“Mental toughness. Talent. Humble. All of them,” Foster says. “When you put a group as large as we have together, usually you have some really high egos in that group. What we have right now is a group of young, humble, hungry, mentally tough, talented pitchers.
“Again, credit goes to Jeff Bridich, the visionary.”
“Frankly, we’ve decided to invest more money into the process.” – Jeff Bridich
In December of 2000, just eight seasons into their existence, the Colorado Rockies and newly appointed general manager Dan O’Dowd made a move that excited fans almost as much as the birth of the team or its 1995 postseason appearance. In retrospect however, the move – or at least the results of it – may have crippled the organization for the next 15 seasons.
Having witnessed lackluster pitching for most of the franchise’s existence, O’Dowd aimed to fix the pitching problem with one fell swoop. His first big move as GM was to sign two of the top free agent pitchers on the market – two-time All-Star Denny Neagle, and Mike Hampton, who had finished second in Cy Young voting just two seasons prior. Neagle’s contract was for five years, $51 million. Hampton’s was even more monstrous, coming in at eight years, $121 million. At the time, it was the largest contract in baseball history. Hampton’s Rockies agreement is still the 76th largest in the history of sports.
Both pitchers were utterly disastrous.
Hampton lasted just two years in Colorado before being traded. His record was a paltry 21-28, while the 3.59 ERA he’d enjoyed over seven seasons in Houston, and the 3.14 ERA he saw with the Mets just before heading west, ballooned to 5.75 in Colorado.
The 33-year-old Neagle was arguably worse. Over three seasons and 65 starts, he won just 19 games (while losing 23). His ERA with the Rockies came in at 5.57. The off-field problems that ultimately ended his career as a major leaguer were even uglier than his numbers.
For the next 11 years, it seemed that the Hampton-Neagle experiment defined the Rockies’ approach to pitching. Either O’Dowd was forever gun shy of signing another marquee (see expensive) pitcher, perhaps buying into the concept that pitchers simply couldn’t pitch at altitude, or owner Dick Monfort was unwilling to take another big-money gamble on O’Dowd’s advice. It also didn’t help that the media, both locally and nationally, had developed a narrative that pitching in the thin, dry air of Colorado was a futile effort at best.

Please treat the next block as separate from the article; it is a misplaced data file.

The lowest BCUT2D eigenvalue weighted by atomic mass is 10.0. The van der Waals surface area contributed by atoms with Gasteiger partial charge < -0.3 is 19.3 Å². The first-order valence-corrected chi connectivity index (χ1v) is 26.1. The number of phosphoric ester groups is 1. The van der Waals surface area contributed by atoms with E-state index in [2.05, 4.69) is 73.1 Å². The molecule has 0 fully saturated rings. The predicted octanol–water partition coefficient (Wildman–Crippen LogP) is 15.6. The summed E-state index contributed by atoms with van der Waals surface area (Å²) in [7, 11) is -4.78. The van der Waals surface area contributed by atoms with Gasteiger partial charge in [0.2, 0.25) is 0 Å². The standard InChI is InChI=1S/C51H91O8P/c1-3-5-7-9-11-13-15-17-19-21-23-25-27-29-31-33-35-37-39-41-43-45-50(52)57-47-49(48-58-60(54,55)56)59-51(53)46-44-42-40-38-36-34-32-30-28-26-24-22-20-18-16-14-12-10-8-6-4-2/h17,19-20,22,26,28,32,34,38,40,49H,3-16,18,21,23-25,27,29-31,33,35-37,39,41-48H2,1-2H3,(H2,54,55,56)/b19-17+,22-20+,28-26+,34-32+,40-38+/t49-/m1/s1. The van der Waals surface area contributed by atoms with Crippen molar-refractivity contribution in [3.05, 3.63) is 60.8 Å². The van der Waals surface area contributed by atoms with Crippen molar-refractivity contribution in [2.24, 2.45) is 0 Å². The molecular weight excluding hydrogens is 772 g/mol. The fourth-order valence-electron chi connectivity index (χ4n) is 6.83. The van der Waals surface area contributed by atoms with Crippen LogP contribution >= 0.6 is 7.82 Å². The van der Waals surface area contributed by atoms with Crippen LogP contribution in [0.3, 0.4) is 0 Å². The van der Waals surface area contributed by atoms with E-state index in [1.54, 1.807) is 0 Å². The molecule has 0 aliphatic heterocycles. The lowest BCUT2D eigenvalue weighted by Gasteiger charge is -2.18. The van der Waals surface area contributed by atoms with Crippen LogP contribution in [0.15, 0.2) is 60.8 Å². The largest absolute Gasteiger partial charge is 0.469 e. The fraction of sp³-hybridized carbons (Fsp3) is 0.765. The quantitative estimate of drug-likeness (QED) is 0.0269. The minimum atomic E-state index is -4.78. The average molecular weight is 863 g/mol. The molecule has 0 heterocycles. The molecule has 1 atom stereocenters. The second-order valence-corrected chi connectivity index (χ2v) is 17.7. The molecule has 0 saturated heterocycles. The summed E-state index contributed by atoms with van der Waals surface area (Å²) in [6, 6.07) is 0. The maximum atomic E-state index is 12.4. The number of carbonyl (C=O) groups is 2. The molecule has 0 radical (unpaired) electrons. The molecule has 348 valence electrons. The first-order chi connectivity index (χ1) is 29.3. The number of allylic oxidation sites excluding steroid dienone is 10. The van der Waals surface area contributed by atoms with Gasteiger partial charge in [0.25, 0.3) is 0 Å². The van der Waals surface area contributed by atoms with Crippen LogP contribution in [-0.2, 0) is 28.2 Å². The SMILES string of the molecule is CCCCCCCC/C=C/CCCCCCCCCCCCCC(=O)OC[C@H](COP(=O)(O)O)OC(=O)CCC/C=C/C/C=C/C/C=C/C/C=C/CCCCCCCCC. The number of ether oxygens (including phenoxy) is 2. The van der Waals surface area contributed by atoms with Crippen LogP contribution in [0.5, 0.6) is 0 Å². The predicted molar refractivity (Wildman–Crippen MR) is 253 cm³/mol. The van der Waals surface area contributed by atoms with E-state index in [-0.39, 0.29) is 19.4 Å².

Regardless of the culprit, not a single highly touted free agent pitcher made his way to the Rockies clubhouse in the years that followed the Hampton and Neagle signings. Most hurlers were brought up from within. Even the best performers had serious shortcomings: Shawn Chacon, an All-Star in 2003 who went 2-16 over the next year and half before being traded; Aaron Cook, an All-Star in 2008 who is No. 2 on the franchise wins list but won double-digit games just twice in his 10 years in Colorado; Ubaldo Jimenez, an All-Star in 2010 traded away after a disappointing start to 2011. Others seemed to be journeymen just happy for the opportunity to earn a major league paycheck. Of those journeymen, only Jorge De La Rosa, the franchise wins leader with 86, had any sustained success, and even that was intermittent. Simply put, there is nothing special about the Rockies’ most accomplished pitchers.
Perhaps the greatest thing about Jeff Bridich, a Harvard grad who is now widely considered to be one of the brightest minds in baseball, is that he wasn’t around when the Rockies inked Hampton and Neagle. Or maybe more accurately, he was willing to forget.
Still, to most who have followed the Rockies over their 25 years, it’s difficult to comprehend the likes of Wade Davis and Bryan Shaw, two pitchers with no ties to the organization and presumably their pick of the litter, would actually venture anywhere near Colorado.
“There are a couple different reasons for that,” Bridich suggests. “One is that, most often, veteran players who are free agents and have a choice in where they want to go want to go play for a team that they feel like can win games, can get into the playoffs, and can challenge for a division title – can challenge for a NL title, can challenge for a World Series berth. That’s an important part of it.
“The second ingredient would be, frankly, we’ve decided to invest more money into the process.”
There it is. The almighty buck. The currency that makes the Yankees the Yankees, the Dodgers the Dodgers.
The Rockies the Rockies?
Bridich has committed roughly $51.16 million of the Rockies’ estimated $140.76 million 2018 active payroll to pitching, according to figures on the salary tracking website spotrac.com. $30.5 million of that is going to three free agent relievers, Davis, Shaw and Jake McGee.
“A hard to sell to Dick?” Bridich asks, rephrasing the question he’s just been asked. “Not really.”
“We’re pretty connected in the front office, too. Dick is very interested and involved, and he’s certainly connected to the team. He’s connected to the payroll, connected to our development process. He’s connected to the baseball piece. If you look back four seasons ago, including this year, so 2015, our payroll was $95 million. This year, probably by the end of the year, we’re going to be pushing $140 million.
“There’s been growth there, payroll-wise, which is great. The organization is healthy, it’s doing well. There’s a general growth plan that’s in place, so we’re able to look at each other and say, ‘Okay how are we going to act on this?’